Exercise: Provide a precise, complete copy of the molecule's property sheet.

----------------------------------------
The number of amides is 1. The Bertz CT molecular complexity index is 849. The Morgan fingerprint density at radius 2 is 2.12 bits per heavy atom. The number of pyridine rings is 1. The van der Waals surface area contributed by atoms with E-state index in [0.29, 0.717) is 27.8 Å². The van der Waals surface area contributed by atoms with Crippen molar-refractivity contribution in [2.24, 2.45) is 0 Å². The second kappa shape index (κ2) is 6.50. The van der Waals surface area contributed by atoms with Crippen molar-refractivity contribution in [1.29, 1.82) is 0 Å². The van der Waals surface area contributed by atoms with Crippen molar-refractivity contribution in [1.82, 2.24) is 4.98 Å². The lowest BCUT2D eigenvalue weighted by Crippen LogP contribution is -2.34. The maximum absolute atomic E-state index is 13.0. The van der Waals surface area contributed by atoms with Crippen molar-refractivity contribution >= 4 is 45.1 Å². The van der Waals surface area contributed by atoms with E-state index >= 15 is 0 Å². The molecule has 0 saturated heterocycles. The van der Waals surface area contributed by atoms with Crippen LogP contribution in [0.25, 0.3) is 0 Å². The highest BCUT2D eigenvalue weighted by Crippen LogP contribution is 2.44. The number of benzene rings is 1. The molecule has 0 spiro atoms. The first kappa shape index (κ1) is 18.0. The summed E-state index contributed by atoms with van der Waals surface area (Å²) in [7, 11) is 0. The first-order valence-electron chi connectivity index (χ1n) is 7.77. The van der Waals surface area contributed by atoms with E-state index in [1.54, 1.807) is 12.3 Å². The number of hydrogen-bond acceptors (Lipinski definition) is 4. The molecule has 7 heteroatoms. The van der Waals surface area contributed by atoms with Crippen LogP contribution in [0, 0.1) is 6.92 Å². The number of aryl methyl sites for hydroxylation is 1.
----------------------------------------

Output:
The number of amides is 1. The Bertz CT molecular complexity index is 849. The Morgan fingerprint density at radius 2 is 2.12 bits per heavy atom. The number of pyridine rings is 1. The van der Waals surface area contributed by atoms with E-state index in [0.29, 0.717) is 27.8 Å². The van der Waals surface area contributed by atoms with Crippen molar-refractivity contribution in [2.24, 2.45) is 0 Å². The second kappa shape index (κ2) is 6.50. The van der Waals surface area contributed by atoms with Crippen molar-refractivity contribution in [1.29, 1.82) is 0 Å². The van der Waals surface area contributed by atoms with Crippen molar-refractivity contribution in [1.82, 2.24) is 4.98 Å². The lowest BCUT2D eigenvalue weighted by Crippen LogP contribution is -2.34. The maximum absolute atomic E-state index is 13.0. The van der Waals surface area contributed by atoms with Crippen molar-refractivity contribution >= 4 is 45.1 Å². The van der Waals surface area contributed by atoms with E-state index >= 15 is 0 Å². The molecule has 0 saturated heterocycles. The van der Waals surface area contributed by atoms with Crippen LogP contribution in [0.25, 0.3) is 0 Å². The highest BCUT2D eigenvalue weighted by Crippen LogP contribution is 2.44. The number of benzene rings is 1. The molecule has 0 spiro atoms. The first kappa shape index (κ1) is 18.0. The summed E-state index contributed by atoms with van der Waals surface area (Å²) in [7, 11) is 0. The first-order valence-electron chi connectivity index (χ1n) is 7.77. The van der Waals surface area contributed by atoms with E-state index in [1.54, 1.807) is 12.3 Å². The number of hydrogen-bond acceptors (Lipinski definition) is 4. The molecule has 7 heteroatoms. The van der Waals surface area contributed by atoms with Crippen LogP contribution in [0, 0.1) is 6.92 Å². The number of aryl methyl sites for hydroxylation is 1.